In Dragon there's a lexicon of approximately 160,000 words from the English language. However, there is a limit to what is in the actual active vocabulary. I believe for Dragon it is something like 10,000 words. Therefore, almost all the words you think you were adding are actually already in the lexicon. When you correct a word or add a new word not in the lexicon, you're actually just moving it into the active 10,000 word lexicon and something else that has not been used is moved out of the active vocabulary.
 
I would guess that WSR Works the same way. If the active vocabulary were so large, it would really slow things down completely. I think when Dragon starts to choke it is because of many incorrectly corrected words and nonsense words that get into the system.
 
Marty
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Post Options Post Options   Quote cmwilkerson Quote  Post ReplyReply Direct Link To This Post Posted: 09/May/2009 at 2:06pm
Marty,
 
Thanks for the reply.
I'm using WSR on Windows 7 with a Lenovo Tabletpc X200 with internal array mic and 4 gigs of RAM. It works great but needs a medical lexicon. For example, the word, "radiculitis," is seen as "ridiculous." Using the Tablet Dictionary's import tool, I imported 1000 medical words.

After the import, radiculitis is recognized, as well every medical word tested that resides in my import!!!  Stick out tongue

At this point, for my needs,  there is no need for me to reinstall DNS.

Dr. Chris Wilkerson
Carson Doctors Group
MVP TabletPC
www.MedicalTabletPC.com
www.Digital-Doc.com

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Post Options Post Options   Quote mmarkoe Quote  Post ReplyReply Direct Link To This Post Posted: 09/May/2009 at 7:37pm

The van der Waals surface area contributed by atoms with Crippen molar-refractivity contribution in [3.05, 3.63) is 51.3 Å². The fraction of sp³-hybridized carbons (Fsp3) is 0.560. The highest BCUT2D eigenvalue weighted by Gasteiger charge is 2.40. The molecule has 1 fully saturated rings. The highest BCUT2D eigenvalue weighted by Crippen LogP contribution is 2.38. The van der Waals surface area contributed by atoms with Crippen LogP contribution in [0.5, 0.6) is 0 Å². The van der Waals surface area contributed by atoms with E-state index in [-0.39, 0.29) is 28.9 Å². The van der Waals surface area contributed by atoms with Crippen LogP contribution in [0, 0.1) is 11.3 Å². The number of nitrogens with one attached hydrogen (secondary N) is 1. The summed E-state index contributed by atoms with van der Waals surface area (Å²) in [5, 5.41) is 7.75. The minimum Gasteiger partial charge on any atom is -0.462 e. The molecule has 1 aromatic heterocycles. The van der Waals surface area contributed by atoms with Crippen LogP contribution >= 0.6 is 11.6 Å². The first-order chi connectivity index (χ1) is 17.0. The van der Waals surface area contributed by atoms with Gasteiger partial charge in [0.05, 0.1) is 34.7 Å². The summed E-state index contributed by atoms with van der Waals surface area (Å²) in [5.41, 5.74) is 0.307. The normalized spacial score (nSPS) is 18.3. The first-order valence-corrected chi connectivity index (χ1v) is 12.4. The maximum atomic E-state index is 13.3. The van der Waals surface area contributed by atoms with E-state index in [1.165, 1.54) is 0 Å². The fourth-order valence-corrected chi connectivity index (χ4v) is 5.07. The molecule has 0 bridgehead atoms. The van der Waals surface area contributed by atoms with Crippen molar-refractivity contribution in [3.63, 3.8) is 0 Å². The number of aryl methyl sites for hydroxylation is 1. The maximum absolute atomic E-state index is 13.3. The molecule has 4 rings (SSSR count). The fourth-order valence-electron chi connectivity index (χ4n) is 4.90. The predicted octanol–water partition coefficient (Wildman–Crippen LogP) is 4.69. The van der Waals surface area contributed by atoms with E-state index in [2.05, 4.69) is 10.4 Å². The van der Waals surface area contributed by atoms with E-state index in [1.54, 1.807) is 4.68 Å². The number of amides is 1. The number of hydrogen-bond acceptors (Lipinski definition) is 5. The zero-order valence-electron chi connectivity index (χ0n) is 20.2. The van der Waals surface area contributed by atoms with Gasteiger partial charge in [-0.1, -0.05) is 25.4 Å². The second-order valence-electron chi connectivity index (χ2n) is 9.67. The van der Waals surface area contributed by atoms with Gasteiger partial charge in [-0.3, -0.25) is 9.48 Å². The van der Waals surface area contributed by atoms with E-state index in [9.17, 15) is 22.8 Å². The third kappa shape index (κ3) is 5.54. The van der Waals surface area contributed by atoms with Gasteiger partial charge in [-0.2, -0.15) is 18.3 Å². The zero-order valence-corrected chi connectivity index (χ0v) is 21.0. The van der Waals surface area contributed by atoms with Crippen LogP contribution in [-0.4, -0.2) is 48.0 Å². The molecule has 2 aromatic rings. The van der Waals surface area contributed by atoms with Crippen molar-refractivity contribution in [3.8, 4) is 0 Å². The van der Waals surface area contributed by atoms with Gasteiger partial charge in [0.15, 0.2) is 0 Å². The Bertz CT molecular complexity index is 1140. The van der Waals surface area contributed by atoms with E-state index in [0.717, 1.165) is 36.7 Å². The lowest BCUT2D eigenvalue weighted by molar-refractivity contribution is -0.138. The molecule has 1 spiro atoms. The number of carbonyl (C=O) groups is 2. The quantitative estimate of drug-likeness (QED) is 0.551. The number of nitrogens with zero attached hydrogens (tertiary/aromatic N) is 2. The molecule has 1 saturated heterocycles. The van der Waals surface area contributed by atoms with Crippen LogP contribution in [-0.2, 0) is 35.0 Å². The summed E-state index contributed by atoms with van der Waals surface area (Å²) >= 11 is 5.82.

Originally posted by cmwilkerson

After the import, radiculitis is recognized, as well every medical word tested that resides in my import!!!  Stick out tongueAt this point, for my needs,  there is no need for me to reinstall DNS.
That's a great endorsement for the WSRToolkit. Do you mind if I mention this thread and your report in other forums?
 
Thanks,
Marty


Edited by mmarkoe - 09/May/2009 at 7:38pm
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Post Options Post Options   Quote cmwilkerson Quote  Post ReplyReply Direct Link To This Post Posted: 09/May/2009 at 8:54pm
Originally posted by mmarkoe

Originally posted by cmwilkerson

After the import, radiculitis is recognized, as well every medical word tested that resides in my import!!!  Stick out tongueAt this point, for my needs,  there is no need for me to reinstall DNS.
That's a great endorsement for the WSRToolkit. Do you mind if I mention this thread and your report in other forums?
 
Thanks,
Marty